Boeing boosted its investment in Washington in 2016 while garnering less tax savings from the state’s suite of incentives aimed at ensuring the aerospace company keeps making jets here.
The firm saved $242 million on its 2016 state tax bill as a result of those tax breaks, $63 million less than it did in 2015, the company said in a news release Friday.
Boeing spent an estimated $13.5 billion in the state last year, an increase of $500 million from 2015, the release said. Most of that spending was salaries and wages, purchases from local suppliers and capital investments for the 777X and 737 Max airplane programs, the company said in the news release.
The total also includes “hundreds of millions of dollars” Boeing paid in state and local taxes, more than $32 million in community contributions and nearly $35 million in college tuition for Boeing employees in Washington.
Boeing released the figures Friday, ahead of a required filing next week with the state Department of Revenue.
“Whenever we look at tax incentives, it is important to understand the full story. We think this confirms the value the state taxpayers receive from Boeing’s presence,” said Bill McSherry, vice president of Government Operations for Boeing Commercial Airplanes. “Even as we navigate a highly competitive global market, we are continuing to invest billions of dollars in the state.”
Officials with two major aerospace worker unions focused Friday on the fewer number of Boeing employees in the state. They said the incentives are supposed to help maintain and increase employment in the industry but haven’t at Boeing.
The company shaved 6,344 jobs in 2016, according to company records. It has issued nearly 1,200 layoff notices to workers in this state in 2017.
“We continue to be extremely concerned about these tax breaks and the fact that the company employment is going down. That’s not what the taxpayers of Washington expected,” said Bill Dugovich, spokesman for the Society of Professional Engineering Employees in Aerospace (SPEEA), which represents more than 20,000 Boeing engineers and technical workers.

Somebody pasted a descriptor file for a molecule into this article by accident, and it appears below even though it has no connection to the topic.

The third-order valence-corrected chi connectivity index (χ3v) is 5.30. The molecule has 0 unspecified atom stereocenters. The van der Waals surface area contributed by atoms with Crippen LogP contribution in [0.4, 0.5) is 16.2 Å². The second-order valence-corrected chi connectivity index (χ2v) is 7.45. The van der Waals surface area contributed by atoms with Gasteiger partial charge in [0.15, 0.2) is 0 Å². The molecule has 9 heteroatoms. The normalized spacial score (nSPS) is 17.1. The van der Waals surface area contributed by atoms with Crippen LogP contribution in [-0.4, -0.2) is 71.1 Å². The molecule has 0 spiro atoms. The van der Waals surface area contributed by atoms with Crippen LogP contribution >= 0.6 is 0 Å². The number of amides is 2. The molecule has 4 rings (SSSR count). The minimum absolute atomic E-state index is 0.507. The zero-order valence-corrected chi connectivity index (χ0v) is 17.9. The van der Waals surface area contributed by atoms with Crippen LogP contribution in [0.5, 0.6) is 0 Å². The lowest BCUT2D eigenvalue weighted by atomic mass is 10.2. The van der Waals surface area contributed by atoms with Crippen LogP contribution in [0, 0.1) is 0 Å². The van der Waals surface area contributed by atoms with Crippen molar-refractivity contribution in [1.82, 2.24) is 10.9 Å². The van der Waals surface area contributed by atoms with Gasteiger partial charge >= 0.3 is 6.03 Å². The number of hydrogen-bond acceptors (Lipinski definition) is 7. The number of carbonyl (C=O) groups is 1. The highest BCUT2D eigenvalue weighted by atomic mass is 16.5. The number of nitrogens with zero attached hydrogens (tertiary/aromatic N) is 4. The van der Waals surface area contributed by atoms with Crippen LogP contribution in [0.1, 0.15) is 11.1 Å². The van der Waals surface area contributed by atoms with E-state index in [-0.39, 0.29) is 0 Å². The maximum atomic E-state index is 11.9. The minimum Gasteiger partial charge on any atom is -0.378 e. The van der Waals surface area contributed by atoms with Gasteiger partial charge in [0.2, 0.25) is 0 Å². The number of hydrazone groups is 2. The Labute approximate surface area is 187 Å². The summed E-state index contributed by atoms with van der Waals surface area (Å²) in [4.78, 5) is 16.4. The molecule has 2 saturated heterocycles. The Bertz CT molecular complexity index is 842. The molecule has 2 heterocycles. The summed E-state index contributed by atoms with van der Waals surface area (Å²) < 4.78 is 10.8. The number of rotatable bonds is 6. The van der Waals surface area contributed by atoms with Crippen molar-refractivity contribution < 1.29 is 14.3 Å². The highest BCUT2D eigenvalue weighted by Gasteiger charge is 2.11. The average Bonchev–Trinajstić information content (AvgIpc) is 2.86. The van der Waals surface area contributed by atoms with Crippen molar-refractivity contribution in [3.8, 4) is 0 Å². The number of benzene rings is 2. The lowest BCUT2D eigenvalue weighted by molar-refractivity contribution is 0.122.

“Although the savings to Boeing appears to be less, the number of jobs at Boeing are as well,” said Larry Brown, political director for the International Association of Machinists and Aerospace Workers, which represents more than 30,000 Boeing workers in Washington.
Washington has an estimated 650 aerospace suppliers and 1,350 aerospace-related companies not named Boeing, according to the state Department of Commerce.
State lawmakers enacted incentives for the aerospace industry in 2003 to land the 787 Dreamliner in Washington. They expanded and extended the tax breaks in 2013 to help convince Boeing to build its newest jetliner, the 777X, in the state. It is projected the extension will enable Boeing to save close to $8.7 billion in tax payments through 2040.
Last year marked the first time the state required companies to disclose the value received from the aerospace incentives. Close to 300 companies reported claiming one or more of the incentives in 2015.
Boeing’s $242 million in tax savings in 2016 included $100 million from a lower business-and-occupation tax rate, $82 million for a pre-production tax credit and $23 million from sales taxes waived for purchases of construction materials.
By comparison, the company’s $305 million in savings in 2015 included $106 million for the pre-production credit and $51 million for the waived sales taxes. That year covered the bulk of Boeing’s investment in construction of the massive building where workers will make the wings for the 777X.
The airplane maker delivered 748 commercial airplanes in 2016. That is slightly fewer than its record-high 762 deliveries in 2015. Boeing executives expect to deliver between 760 and 765 commercial jets this year.
Even as Boeing has cranked up airplane production, it has cut its workforce by more than 13,600 since the beginning of 2016. Most of the job cuts have come through buyouts and attrition. Boeing has issued 1,162 layoff notices to Washington workers in 2017, according to state records. That tally includes some duplicate notices.
Frustrated by the decline in their ranks, leaders of SPEEA and the Machinists union are working in Olympia to get terms of those incentives revised as they pertain to Boeing. Two bills have been introduced to increase the tax rate paid by Boeing if its workforce drops below certain levels. Both are awaiting action in the House Finance Committee.
“We remain hopeful there will be some accountability added to the tax incentives the company is receiving,” Dugovich said.